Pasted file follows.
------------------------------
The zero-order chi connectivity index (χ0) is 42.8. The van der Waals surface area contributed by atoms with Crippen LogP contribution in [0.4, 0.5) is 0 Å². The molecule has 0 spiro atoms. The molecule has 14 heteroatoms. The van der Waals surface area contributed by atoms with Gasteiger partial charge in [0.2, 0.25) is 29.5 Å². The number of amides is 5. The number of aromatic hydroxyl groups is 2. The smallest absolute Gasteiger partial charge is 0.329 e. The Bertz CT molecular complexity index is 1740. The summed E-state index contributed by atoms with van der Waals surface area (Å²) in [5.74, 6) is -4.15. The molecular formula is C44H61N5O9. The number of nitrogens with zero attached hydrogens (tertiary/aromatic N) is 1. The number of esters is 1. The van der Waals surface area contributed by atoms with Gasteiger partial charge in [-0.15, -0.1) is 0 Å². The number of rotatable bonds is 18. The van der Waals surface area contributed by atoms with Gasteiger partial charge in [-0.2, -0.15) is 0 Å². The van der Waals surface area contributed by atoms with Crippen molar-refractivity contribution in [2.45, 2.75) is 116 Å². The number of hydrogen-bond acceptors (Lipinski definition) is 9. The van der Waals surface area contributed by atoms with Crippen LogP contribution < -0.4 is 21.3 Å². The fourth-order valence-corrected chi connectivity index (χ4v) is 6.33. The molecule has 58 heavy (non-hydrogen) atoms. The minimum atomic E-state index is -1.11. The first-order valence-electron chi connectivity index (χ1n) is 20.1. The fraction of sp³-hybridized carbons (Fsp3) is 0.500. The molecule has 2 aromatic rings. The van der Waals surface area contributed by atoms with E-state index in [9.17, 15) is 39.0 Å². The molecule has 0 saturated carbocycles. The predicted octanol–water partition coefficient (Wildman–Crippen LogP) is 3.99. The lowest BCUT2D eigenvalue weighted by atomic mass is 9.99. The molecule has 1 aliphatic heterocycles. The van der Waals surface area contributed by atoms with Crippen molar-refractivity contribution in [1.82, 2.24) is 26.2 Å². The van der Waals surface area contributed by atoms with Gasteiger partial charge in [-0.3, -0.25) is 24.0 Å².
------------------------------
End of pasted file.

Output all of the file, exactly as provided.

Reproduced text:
The zero-order chi connectivity index (χ0) is 42.8. The van der Waals surface area contributed by atoms with Crippen LogP contribution in [0.4, 0.5) is 0 Å². The molecule has 0 spiro atoms. The molecule has 14 heteroatoms. The van der Waals surface area contributed by atoms with Gasteiger partial charge in [0.2, 0.25) is 29.5 Å². The number of amides is 5. The number of aromatic hydroxyl groups is 2. The smallest absolute Gasteiger partial charge is 0.329 e. The Bertz CT molecular complexity index is 1740. The summed E-state index contributed by atoms with van der Waals surface area (Å²) in [5.74, 6) is -4.15. The molecular formula is C44H61N5O9. The number of nitrogens with zero attached hydrogens (tertiary/aromatic N) is 1. The number of esters is 1. The van der Waals surface area contributed by atoms with Gasteiger partial charge in [-0.15, -0.1) is 0 Å². The number of rotatable bonds is 18. The van der Waals surface area contributed by atoms with Gasteiger partial charge in [-0.2, -0.15) is 0 Å². The van der Waals surface area contributed by atoms with Crippen molar-refractivity contribution in [2.45, 2.75) is 116 Å². The number of hydrogen-bond acceptors (Lipinski definition) is 9. The van der Waals surface area contributed by atoms with Crippen LogP contribution < -0.4 is 21.3 Å². The fourth-order valence-corrected chi connectivity index (χ4v) is 6.33. The molecule has 58 heavy (non-hydrogen) atoms. The minimum atomic E-state index is -1.11. The first-order valence-electron chi connectivity index (χ1n) is 20.1. The fraction of sp³-hybridized carbons (Fsp3) is 0.500. The molecule has 2 aromatic rings. The van der Waals surface area contributed by atoms with E-state index in [9.17, 15) is 39.0 Å². The molecule has 0 saturated carbocycles. The predicted octanol–water partition coefficient (Wildman–Crippen LogP) is 3.99. The lowest BCUT2D eigenvalue weighted by atomic mass is 9.99. The molecule has 1 aliphatic heterocycles. The van der Waals surface area contributed by atoms with Crippen molar-refractivity contribution in [1.82, 2.24) is 26.2 Å². The van der Waals surface area contributed by atoms with Gasteiger partial charge in [-0.3, -0.25) is 24.0 Å².